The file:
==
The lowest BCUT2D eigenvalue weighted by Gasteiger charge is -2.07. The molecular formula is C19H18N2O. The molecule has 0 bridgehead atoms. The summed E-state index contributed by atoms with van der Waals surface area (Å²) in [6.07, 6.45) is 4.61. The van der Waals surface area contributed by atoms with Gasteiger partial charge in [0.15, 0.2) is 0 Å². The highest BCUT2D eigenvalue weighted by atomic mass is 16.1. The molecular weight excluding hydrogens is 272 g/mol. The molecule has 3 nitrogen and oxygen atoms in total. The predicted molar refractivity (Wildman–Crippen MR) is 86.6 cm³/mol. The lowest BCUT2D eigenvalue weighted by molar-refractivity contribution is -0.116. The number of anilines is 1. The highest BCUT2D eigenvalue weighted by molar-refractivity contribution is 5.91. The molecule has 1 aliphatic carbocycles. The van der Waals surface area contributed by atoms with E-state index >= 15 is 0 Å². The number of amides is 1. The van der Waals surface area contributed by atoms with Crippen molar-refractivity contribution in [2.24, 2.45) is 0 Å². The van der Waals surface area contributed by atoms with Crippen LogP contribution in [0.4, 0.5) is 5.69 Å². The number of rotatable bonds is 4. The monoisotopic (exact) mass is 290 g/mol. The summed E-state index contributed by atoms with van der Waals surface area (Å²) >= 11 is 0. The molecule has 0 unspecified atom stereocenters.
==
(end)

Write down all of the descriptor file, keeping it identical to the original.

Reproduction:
The lowest BCUT2D eigenvalue weighted by Gasteiger charge is -2.07. The molecular formula is C19H18N2O. The molecule has 0 bridgehead atoms. The summed E-state index contributed by atoms with van der Waals surface area (Å²) in [6.07, 6.45) is 4.61. The van der Waals surface area contributed by atoms with Gasteiger partial charge in [0.15, 0.2) is 0 Å². The highest BCUT2D eigenvalue weighted by atomic mass is 16.1. The molecular weight excluding hydrogens is 272 g/mol. The molecule has 3 nitrogen and oxygen atoms in total. The predicted molar refractivity (Wildman–Crippen MR) is 86.6 cm³/mol. The lowest BCUT2D eigenvalue weighted by molar-refractivity contribution is -0.116. The number of anilines is 1. The highest BCUT2D eigenvalue weighted by molar-refractivity contribution is 5.91. The molecule has 1 aliphatic carbocycles. The van der Waals surface area contributed by atoms with E-state index >= 15 is 0 Å². The number of amides is 1. The van der Waals surface area contributed by atoms with Crippen molar-refractivity contribution in [2.24, 2.45) is 0 Å². The van der Waals surface area contributed by atoms with Crippen LogP contribution in [0.4, 0.5) is 5.69 Å². The number of rotatable bonds is 4. The monoisotopic (exact) mass is 290 g/mol. The summed E-state index contributed by atoms with van der Waals surface area (Å²) >= 11 is 0. The molecule has 0 unspecified atom stereocenters.